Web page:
One type of fiber optic sensor is a side hole fiber optic pressure sensor that has two parallel holes which run the length of the fiber and are parallel to the core. The axes of the holes and the core lie in a common plane. This geometry results in converting external hydrostatic pressure into anisotropic stress at the core thereby inducing birefringence. Jansen and Dabkiewicz in an article entitled “High Pressure Fiber Optic Sensor with Side Hole Fiber”, published in SPIE Proceedings, Fiber Optic Sensors II, Vol. 798, pp. 56-60, 1987 describe such a structure. Changes in temperature also affect the birefringence of the core. However, the sensitivity of the side hole fiber sensor to pressure is significantly greater than its sensitivity to temperature. Thus, the side hole fiber optic pressure sensor can be used effectively in applications where temperature variations are minimal. In applications where both temperature and pressure are variable, complex measures must be taken to compensate for the effects of temperature on the birefringence of the sensor and the resulting pressure measurement. Moreover, the relative insensitivity of the side hole fiber optic pressure sensor to temperature makes it unsuitable for measuring temperature. Thus, a separate and distinct temperature sensor co-located with the side hole fiber optic pressure sensor is typically employed for this purpose.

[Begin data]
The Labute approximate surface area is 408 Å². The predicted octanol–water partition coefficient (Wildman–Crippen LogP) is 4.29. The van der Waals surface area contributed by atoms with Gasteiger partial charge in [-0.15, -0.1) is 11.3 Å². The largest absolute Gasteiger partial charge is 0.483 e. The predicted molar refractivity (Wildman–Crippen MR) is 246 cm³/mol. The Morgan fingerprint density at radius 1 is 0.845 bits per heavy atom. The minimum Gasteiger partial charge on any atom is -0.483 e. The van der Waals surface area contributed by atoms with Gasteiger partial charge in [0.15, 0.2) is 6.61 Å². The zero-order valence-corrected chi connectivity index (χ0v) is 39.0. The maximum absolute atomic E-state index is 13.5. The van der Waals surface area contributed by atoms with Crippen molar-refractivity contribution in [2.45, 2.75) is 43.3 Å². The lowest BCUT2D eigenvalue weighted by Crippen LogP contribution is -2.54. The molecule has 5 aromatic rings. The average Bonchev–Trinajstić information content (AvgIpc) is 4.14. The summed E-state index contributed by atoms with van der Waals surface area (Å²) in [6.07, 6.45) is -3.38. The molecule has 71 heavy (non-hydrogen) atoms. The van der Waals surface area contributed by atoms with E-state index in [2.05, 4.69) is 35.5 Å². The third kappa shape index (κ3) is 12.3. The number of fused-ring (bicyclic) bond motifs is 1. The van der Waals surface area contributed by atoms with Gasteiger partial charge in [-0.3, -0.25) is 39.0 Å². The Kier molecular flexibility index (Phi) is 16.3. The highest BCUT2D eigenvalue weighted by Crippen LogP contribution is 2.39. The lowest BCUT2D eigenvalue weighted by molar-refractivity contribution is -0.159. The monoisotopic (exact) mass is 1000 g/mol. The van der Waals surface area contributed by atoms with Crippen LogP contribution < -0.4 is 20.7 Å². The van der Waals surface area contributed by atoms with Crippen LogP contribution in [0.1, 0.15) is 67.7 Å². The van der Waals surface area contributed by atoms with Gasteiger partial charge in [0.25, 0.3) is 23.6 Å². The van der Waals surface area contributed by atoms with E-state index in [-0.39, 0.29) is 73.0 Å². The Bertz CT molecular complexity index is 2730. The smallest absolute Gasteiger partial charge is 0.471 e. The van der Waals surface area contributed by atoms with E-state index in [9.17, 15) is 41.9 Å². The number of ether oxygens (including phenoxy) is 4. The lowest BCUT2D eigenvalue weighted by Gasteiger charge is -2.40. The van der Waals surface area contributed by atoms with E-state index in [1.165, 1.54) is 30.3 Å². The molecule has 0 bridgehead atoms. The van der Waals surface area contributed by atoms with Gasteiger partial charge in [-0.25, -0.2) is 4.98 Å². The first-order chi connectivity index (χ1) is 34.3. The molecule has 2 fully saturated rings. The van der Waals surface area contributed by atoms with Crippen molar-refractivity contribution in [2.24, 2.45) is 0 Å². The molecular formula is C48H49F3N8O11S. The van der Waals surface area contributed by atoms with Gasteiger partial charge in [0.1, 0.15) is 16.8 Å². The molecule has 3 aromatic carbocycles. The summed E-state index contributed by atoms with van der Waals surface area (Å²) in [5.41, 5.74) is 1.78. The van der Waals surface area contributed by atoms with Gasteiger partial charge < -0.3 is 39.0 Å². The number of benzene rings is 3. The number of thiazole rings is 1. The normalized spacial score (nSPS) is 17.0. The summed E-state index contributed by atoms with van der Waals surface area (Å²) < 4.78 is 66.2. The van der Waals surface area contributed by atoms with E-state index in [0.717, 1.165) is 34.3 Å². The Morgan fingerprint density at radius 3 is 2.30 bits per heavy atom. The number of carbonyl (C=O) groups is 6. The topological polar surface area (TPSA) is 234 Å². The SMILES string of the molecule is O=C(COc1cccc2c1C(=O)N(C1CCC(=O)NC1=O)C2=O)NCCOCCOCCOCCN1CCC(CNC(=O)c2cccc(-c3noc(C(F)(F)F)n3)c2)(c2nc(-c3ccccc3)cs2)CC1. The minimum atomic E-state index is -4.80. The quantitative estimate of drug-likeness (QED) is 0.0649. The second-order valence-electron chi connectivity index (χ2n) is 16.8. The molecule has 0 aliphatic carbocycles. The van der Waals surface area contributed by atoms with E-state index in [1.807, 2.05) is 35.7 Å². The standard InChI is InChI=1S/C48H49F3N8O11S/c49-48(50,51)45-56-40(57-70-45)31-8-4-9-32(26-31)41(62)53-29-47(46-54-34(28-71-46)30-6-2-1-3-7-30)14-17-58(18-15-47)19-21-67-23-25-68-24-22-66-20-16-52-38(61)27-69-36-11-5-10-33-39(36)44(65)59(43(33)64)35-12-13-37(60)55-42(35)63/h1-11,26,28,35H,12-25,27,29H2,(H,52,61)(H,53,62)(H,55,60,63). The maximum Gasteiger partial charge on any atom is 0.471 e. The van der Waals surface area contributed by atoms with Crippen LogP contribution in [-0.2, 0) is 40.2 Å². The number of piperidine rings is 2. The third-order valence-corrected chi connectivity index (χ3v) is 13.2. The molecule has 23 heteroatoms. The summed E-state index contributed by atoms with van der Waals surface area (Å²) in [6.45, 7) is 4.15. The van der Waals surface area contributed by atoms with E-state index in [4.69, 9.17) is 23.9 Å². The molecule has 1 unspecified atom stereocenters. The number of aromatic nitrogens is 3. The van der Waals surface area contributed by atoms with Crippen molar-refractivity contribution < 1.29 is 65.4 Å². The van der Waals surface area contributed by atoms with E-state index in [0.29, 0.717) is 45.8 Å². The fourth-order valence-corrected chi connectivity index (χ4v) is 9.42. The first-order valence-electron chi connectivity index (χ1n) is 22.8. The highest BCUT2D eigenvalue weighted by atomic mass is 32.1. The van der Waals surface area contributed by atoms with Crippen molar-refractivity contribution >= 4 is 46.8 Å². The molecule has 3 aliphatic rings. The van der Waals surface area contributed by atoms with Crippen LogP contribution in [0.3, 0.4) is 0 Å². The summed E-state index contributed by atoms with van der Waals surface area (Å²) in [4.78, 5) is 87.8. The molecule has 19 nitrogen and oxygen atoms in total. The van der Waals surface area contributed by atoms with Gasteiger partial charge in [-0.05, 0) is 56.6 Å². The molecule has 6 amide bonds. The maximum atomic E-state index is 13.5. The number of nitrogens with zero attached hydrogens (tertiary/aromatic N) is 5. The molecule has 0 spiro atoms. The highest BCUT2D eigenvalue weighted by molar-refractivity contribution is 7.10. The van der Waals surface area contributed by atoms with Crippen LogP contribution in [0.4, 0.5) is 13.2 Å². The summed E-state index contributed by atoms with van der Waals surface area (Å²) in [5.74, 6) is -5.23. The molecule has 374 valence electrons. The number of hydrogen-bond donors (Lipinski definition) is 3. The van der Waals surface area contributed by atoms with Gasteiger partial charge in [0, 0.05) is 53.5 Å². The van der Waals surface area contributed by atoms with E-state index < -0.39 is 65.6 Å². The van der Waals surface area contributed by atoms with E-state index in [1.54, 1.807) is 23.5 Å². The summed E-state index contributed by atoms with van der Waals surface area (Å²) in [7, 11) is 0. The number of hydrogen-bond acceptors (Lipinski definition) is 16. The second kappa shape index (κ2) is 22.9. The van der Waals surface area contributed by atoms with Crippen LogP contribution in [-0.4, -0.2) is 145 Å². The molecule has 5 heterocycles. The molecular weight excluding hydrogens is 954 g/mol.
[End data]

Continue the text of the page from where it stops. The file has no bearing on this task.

Another type of fiber optic sensor utilizes a fiber Bragg grating. The fiber Bragg grating is formed in the core of the optical fiber by doping an optical fiber with a material such as germanium and then exposing the side of the fiber to an interference pattern to produce sinusoidal variations in the refractive index of the core. Two presently known methods of providing the interference pattern are by holographic imaging and by phase mask grating. Details of the methodology for manufacturing such fiber Bragg gratings are discussed in U.S. Pat. No. 5,380,995. The center wavelength of the spectral envelope reflected by the fiber Bragg grating changes linearly with temperature and strain. Thus, such changes can be measured to derive temperature and strain in the environment of the sensor as described in U.S. Pat. No. 5,380,995.